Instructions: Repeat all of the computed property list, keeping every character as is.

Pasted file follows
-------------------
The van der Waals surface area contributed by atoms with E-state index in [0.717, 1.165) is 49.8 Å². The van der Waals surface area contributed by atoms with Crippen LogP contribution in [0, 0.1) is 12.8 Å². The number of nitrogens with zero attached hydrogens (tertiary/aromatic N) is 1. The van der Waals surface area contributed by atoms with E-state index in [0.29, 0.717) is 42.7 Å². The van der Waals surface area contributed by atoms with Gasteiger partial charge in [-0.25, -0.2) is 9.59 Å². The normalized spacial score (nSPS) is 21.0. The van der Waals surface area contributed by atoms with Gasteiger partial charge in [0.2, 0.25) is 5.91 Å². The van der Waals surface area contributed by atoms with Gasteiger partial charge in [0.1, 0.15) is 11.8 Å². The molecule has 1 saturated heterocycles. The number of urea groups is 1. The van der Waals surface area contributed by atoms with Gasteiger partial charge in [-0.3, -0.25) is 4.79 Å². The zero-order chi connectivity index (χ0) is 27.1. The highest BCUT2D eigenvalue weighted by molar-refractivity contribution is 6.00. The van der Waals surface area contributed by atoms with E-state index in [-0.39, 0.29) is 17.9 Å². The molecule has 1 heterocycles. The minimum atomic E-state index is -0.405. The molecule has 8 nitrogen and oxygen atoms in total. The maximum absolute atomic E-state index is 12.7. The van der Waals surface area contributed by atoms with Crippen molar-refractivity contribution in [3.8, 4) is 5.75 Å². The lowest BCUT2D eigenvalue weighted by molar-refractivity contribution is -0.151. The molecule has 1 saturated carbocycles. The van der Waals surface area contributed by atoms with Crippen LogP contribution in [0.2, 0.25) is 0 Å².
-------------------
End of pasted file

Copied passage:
The van der Waals surface area contributed by atoms with E-state index in [0.717, 1.165) is 49.8 Å². The van der Waals surface area contributed by atoms with Crippen LogP contribution in [0, 0.1) is 12.8 Å². The number of nitrogens with zero attached hydrogens (tertiary/aromatic N) is 1. The van der Waals surface area contributed by atoms with E-state index in [0.29, 0.717) is 42.7 Å². The van der Waals surface area contributed by atoms with Gasteiger partial charge in [-0.25, -0.2) is 9.59 Å². The normalized spacial score (nSPS) is 21.0. The van der Waals surface area contributed by atoms with Gasteiger partial charge in [0.2, 0.25) is 5.91 Å². The van der Waals surface area contributed by atoms with Gasteiger partial charge in [0.1, 0.15) is 11.8 Å². The molecule has 1 saturated heterocycles. The number of urea groups is 1. The van der Waals surface area contributed by atoms with Gasteiger partial charge in [-0.3, -0.25) is 4.79 Å². The zero-order chi connectivity index (χ0) is 27.1. The highest BCUT2D eigenvalue weighted by molar-refractivity contribution is 6.00. The van der Waals surface area contributed by atoms with E-state index in [-0.39, 0.29) is 17.9 Å². The molecule has 1 heterocycles. The minimum atomic E-state index is -0.405. The molecule has 8 nitrogen and oxygen atoms in total. The maximum absolute atomic E-state index is 12.7. The van der Waals surface area contributed by atoms with Crippen molar-refractivity contribution in [3.8, 4) is 5.75 Å². The lowest BCUT2D eigenvalue weighted by molar-refractivity contribution is -0.151. The molecule has 1 saturated carbocycles. The van der Waals surface area contributed by atoms with Crippen LogP contribution in [0.2, 0.25) is 0 Å².